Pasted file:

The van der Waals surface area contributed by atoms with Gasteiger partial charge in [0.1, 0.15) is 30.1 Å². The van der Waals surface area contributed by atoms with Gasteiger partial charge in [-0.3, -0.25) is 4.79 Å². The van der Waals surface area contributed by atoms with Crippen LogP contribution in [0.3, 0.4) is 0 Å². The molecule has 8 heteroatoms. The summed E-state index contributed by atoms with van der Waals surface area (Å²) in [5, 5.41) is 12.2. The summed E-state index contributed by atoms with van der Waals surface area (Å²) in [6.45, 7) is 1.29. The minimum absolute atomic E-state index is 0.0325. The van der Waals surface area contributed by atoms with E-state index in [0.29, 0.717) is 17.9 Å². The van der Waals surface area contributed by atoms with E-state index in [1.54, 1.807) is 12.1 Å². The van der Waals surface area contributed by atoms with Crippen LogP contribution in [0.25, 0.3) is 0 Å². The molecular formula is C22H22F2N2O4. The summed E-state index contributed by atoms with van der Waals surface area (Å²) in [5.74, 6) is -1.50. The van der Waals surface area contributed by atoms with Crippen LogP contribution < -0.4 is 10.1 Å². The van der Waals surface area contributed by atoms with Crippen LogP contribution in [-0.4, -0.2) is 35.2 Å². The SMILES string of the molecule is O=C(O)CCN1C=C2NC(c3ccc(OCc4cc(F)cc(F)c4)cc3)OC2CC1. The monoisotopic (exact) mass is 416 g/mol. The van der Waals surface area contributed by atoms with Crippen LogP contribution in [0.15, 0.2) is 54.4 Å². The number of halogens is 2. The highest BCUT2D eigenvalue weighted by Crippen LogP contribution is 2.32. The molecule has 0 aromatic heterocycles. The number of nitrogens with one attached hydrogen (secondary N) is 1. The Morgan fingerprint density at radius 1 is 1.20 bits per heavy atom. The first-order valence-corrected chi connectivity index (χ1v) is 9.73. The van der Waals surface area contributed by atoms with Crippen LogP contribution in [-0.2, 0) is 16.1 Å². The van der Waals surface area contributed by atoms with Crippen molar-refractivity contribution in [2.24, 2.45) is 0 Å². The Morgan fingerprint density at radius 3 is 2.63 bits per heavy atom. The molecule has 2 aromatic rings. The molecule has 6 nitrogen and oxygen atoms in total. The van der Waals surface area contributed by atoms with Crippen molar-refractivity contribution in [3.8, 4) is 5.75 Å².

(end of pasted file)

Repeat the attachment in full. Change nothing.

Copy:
The van der Waals surface area contributed by atoms with Gasteiger partial charge in [0.1, 0.15) is 30.1 Å². The van der Waals surface area contributed by atoms with Gasteiger partial charge in [-0.3, -0.25) is 4.79 Å². The van der Waals surface area contributed by atoms with Crippen LogP contribution in [0.3, 0.4) is 0 Å². The molecule has 8 heteroatoms. The summed E-state index contributed by atoms with van der Waals surface area (Å²) in [5, 5.41) is 12.2. The summed E-state index contributed by atoms with van der Waals surface area (Å²) in [6.45, 7) is 1.29. The minimum absolute atomic E-state index is 0.0325. The van der Waals surface area contributed by atoms with E-state index in [0.29, 0.717) is 17.9 Å². The van der Waals surface area contributed by atoms with E-state index in [1.54, 1.807) is 12.1 Å². The van der Waals surface area contributed by atoms with Crippen LogP contribution in [0.25, 0.3) is 0 Å². The molecular formula is C22H22F2N2O4. The summed E-state index contributed by atoms with van der Waals surface area (Å²) in [5.74, 6) is -1.50. The van der Waals surface area contributed by atoms with Crippen LogP contribution < -0.4 is 10.1 Å². The van der Waals surface area contributed by atoms with Crippen LogP contribution in [-0.4, -0.2) is 35.2 Å². The SMILES string of the molecule is O=C(O)CCN1C=C2NC(c3ccc(OCc4cc(F)cc(F)c4)cc3)OC2CC1. The monoisotopic (exact) mass is 416 g/mol. The van der Waals surface area contributed by atoms with Crippen LogP contribution in [0.15, 0.2) is 54.4 Å². The number of halogens is 2. The highest BCUT2D eigenvalue weighted by Crippen LogP contribution is 2.32. The molecule has 0 aromatic heterocycles. The number of nitrogens with one attached hydrogen (secondary N) is 1. The Morgan fingerprint density at radius 1 is 1.20 bits per heavy atom. The first-order valence-corrected chi connectivity index (χ1v) is 9.73. The van der Waals surface area contributed by atoms with Crippen LogP contribution in [-0.2, 0) is 16.1 Å². The van der Waals surface area contributed by atoms with Crippen molar-refractivity contribution in [2.24, 2.45) is 0 Å². The Morgan fingerprint density at radius 3 is 2.63 bits per heavy atom. The molecule has 2 aromatic rings. The molecule has 6 nitrogen and oxygen atoms in total. The van der Waals surface area contributed by atoms with Crippen molar-refractivity contribution in [3.8, 4) is 5.75 Å².